My Boss Is a Detroit Carpenter
Handyman seeks to offer a solution for Detroiters who own a home but who cannot physically or financially maintain it. Addy and his crews—composed of volunteers and apprentices—tackle basic plumbing, electrical work, and roof and furnace repair, and also provide efficient energy upgrades and home modifications for residents with physical disabilities.
While the nonprofit works throughout metro Detroit, it focuses in Wayne, Oakland, and Macomb counties. Most of the homes are decades-old and worn down. Their current residents, Addy says, are often single parents, the elderly, or people who are sick and/or who have disabilities. Many residents recently suffered a job layoff or unexpected loss that has set them back financially, so repairs are often delayed until "things get better." Further, those who try to hire home-repair help often fall victim to cheap promises from others struggling to make ends meet in Detroit.
"I have never come across a person where all is going well," Addy says. "Every story has tragedy, loss, and pain behind how they got to where they are, and that is heartbreaking. Praise God that we can make a difference.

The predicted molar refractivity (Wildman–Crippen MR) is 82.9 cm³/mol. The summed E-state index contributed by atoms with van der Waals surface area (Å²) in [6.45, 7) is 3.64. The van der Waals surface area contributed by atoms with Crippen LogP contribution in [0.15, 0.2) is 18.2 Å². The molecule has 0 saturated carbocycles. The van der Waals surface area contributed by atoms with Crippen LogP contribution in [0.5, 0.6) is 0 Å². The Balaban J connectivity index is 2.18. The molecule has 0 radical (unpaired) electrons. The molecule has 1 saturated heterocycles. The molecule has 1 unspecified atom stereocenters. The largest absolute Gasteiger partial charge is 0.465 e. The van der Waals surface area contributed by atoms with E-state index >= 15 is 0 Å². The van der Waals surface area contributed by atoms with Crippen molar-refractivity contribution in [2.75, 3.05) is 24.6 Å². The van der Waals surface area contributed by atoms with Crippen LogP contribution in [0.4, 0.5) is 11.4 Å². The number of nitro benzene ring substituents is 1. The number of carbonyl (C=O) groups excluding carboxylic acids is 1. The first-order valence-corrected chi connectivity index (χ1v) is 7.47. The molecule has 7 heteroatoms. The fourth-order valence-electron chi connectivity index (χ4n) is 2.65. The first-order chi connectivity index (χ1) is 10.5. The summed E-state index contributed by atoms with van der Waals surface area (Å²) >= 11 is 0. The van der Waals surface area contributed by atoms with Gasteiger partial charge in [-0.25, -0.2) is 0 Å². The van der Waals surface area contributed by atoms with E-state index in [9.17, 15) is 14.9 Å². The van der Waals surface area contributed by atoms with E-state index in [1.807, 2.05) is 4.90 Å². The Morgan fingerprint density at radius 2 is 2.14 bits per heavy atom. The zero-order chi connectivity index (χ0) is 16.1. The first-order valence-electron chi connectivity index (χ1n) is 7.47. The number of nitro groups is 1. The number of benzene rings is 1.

"There is a blessing in disguise that allows us to reflect the love of Christ and share the hope of his gospel," he says.
Fixing What's Broken
The scope of Handyman's projects range from Addy and his brother making last-minute repairs to a home they learned of by word-of-mouth, to a crew of several hundred volunteers from the EACH network—a partnership of 500 Detroit-area churches and organizations—repairing an entire block of homes.
Since joining forces with EACH in 2011, the results have been, well, of biblical proportions: In April, Addy signed on to renovate 40 homes in 40 days through the EACH network.
"God was leading me to do 40, and I'm begging him, How about 20? He said, You couldn't do 10 without me, so I ended up doing 40," Addy says. "Everything worked out perfectly. I wish I could get one job to go as quickly as those 40."